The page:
The bit they are using in that picture has a bearing on the top part that is sticking out of the table (which is actually the bottom of the bit, because routers are inverted in a router table). Bits with bearings like that are safe to operate without a fence, because the bearing spins, acting as a guide as the stock is pushed along the bit. It doesn't matter which angle the stock approaches the bit from, because the bit is symmetrical, and as soon as the stock hits the bearing, the bit will not be able to cut any deeper.
The bit in the picture is known as a flush trim bit. In a router table, the bit can be used to trace a pattern. In the picture, the pattern is provided by the Woodpecker's jig. The curve of the jig will be cut into the work piece. As the work piece is pushed into the router, the bearing is pushed against the jig template. Because the cutting blade is flush with the bearing, the pattern the bearing rides against will be cut into the work piece.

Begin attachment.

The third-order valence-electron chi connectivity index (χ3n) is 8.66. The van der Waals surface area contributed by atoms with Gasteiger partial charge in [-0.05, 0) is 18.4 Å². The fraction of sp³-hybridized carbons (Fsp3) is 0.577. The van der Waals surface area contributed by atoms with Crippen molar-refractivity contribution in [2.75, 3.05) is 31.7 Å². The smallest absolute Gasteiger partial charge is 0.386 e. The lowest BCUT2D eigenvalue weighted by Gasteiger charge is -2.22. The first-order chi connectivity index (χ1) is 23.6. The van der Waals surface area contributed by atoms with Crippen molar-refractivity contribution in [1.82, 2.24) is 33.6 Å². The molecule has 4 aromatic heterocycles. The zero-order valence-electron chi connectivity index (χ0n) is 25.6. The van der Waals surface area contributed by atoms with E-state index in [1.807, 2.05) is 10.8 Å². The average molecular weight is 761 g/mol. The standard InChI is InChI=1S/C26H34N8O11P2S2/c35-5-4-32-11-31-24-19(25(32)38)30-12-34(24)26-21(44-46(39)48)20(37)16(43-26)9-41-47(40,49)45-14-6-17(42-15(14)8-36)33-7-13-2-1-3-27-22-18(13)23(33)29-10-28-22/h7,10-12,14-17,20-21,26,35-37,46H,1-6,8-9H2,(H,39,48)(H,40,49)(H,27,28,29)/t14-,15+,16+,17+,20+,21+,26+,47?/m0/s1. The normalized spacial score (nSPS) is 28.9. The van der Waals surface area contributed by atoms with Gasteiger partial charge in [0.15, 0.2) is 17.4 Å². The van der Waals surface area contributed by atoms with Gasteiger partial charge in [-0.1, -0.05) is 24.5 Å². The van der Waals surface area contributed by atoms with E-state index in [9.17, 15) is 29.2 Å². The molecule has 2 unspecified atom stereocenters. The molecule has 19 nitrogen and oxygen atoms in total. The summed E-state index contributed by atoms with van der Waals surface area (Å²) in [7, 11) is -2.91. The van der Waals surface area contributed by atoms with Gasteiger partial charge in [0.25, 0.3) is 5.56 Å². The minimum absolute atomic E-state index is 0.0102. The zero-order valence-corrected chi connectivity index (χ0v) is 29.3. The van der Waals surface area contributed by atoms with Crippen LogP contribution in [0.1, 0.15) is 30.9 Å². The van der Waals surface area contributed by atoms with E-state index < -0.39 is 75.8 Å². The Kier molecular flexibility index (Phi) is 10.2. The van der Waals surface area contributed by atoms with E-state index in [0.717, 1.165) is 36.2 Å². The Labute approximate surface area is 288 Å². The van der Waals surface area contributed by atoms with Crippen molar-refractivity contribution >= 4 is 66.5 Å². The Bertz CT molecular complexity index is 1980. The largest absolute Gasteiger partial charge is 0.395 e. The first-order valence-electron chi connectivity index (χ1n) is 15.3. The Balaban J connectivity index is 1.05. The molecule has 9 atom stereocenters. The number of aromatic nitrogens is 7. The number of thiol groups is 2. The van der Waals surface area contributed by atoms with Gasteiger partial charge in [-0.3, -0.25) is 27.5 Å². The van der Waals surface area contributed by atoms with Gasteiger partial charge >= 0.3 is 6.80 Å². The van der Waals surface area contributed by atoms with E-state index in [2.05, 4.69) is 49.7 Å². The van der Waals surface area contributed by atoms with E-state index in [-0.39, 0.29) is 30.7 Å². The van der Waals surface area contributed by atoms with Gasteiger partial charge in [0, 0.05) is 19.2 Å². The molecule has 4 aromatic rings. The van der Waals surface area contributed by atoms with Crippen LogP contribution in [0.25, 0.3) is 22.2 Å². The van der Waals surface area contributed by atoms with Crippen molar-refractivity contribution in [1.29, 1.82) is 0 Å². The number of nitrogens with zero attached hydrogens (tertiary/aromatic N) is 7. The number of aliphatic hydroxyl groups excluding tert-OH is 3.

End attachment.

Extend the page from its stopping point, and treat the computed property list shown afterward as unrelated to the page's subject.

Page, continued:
If that is difficult to picture, it may be helpful to view a video of it being done. Here is one I found on YouTube.
Bits without bearings generally require a fence to use. With no bearing, there is nothing controlling the depth of the cut. The fence does that for you.